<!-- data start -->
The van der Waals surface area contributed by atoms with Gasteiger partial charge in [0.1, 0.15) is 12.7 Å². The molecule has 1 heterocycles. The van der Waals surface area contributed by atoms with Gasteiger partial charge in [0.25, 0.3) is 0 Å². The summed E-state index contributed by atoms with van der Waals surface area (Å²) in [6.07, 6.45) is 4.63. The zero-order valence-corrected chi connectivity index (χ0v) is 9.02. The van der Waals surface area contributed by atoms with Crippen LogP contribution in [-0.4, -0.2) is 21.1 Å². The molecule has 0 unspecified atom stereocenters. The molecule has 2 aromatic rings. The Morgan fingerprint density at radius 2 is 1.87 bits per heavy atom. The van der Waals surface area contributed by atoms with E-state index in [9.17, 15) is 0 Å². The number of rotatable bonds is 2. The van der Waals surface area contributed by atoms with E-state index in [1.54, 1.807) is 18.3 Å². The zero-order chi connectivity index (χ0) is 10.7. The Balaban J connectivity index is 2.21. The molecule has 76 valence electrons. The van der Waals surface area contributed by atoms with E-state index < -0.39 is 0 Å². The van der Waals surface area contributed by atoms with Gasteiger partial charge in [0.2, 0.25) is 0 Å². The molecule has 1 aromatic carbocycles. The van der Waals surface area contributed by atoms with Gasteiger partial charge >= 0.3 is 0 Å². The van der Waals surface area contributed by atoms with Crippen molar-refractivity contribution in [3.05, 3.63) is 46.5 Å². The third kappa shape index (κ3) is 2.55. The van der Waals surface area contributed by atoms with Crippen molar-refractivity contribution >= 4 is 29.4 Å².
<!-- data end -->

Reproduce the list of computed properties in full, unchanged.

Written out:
The van der Waals surface area contributed by atoms with Gasteiger partial charge in [0.1, 0.15) is 12.7 Å². The molecule has 1 heterocycles. The van der Waals surface area contributed by atoms with Gasteiger partial charge in [0.25, 0.3) is 0 Å². The summed E-state index contributed by atoms with van der Waals surface area (Å²) in [6.07, 6.45) is 4.63. The zero-order valence-corrected chi connectivity index (χ0v) is 9.02. The van der Waals surface area contributed by atoms with Crippen LogP contribution in [-0.4, -0.2) is 21.1 Å². The molecule has 0 unspecified atom stereocenters. The molecule has 2 aromatic rings. The Morgan fingerprint density at radius 2 is 1.87 bits per heavy atom. The van der Waals surface area contributed by atoms with E-state index in [9.17, 15) is 0 Å². The number of rotatable bonds is 2. The van der Waals surface area contributed by atoms with E-state index in [1.54, 1.807) is 18.3 Å². The zero-order chi connectivity index (χ0) is 10.7. The Balaban J connectivity index is 2.21. The molecule has 76 valence electrons. The van der Waals surface area contributed by atoms with E-state index < -0.39 is 0 Å². The van der Waals surface area contributed by atoms with Gasteiger partial charge in [0.2, 0.25) is 0 Å². The molecule has 1 aromatic carbocycles. The van der Waals surface area contributed by atoms with Gasteiger partial charge >= 0.3 is 0 Å². The van der Waals surface area contributed by atoms with Crippen molar-refractivity contribution in [3.05, 3.63) is 46.5 Å². The third kappa shape index (κ3) is 2.55. The van der Waals surface area contributed by atoms with Crippen molar-refractivity contribution >= 4 is 29.4 Å².